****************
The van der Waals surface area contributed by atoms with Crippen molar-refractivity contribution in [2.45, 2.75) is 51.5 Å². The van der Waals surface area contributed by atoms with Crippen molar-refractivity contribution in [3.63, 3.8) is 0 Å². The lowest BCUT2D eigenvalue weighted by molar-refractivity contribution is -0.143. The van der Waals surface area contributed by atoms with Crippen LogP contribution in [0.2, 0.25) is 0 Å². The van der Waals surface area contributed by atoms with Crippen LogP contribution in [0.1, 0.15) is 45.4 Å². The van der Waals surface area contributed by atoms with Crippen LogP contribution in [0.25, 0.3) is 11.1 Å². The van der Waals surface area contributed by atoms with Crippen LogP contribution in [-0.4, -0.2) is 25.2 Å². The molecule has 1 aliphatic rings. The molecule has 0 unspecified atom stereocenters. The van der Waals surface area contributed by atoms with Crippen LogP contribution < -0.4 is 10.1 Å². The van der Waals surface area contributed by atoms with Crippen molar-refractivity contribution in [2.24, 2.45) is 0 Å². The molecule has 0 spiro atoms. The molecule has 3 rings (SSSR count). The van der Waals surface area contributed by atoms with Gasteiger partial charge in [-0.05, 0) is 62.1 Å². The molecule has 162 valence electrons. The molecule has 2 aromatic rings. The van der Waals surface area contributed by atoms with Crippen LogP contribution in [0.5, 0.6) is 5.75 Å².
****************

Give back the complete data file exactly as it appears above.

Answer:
The van der Waals surface area contributed by atoms with Crippen molar-refractivity contribution in [2.45, 2.75) is 51.5 Å². The van der Waals surface area contributed by atoms with Crippen molar-refractivity contribution in [3.63, 3.8) is 0 Å². The lowest BCUT2D eigenvalue weighted by molar-refractivity contribution is -0.143. The van der Waals surface area contributed by atoms with Crippen LogP contribution in [0.2, 0.25) is 0 Å². The van der Waals surface area contributed by atoms with Crippen LogP contribution in [0.1, 0.15) is 45.4 Å². The van der Waals surface area contributed by atoms with Crippen LogP contribution in [0.25, 0.3) is 11.1 Å². The van der Waals surface area contributed by atoms with Crippen LogP contribution in [-0.4, -0.2) is 25.2 Å². The molecule has 1 aliphatic rings. The molecule has 0 unspecified atom stereocenters. The van der Waals surface area contributed by atoms with Crippen LogP contribution < -0.4 is 10.1 Å². The van der Waals surface area contributed by atoms with Crippen molar-refractivity contribution in [2.24, 2.45) is 0 Å². The molecule has 0 spiro atoms. The molecule has 3 rings (SSSR count). The van der Waals surface area contributed by atoms with Gasteiger partial charge in [-0.05, 0) is 62.1 Å². The molecule has 162 valence electrons. The molecule has 2 aromatic rings. The van der Waals surface area contributed by atoms with Crippen LogP contribution in [0.5, 0.6) is 5.75 Å².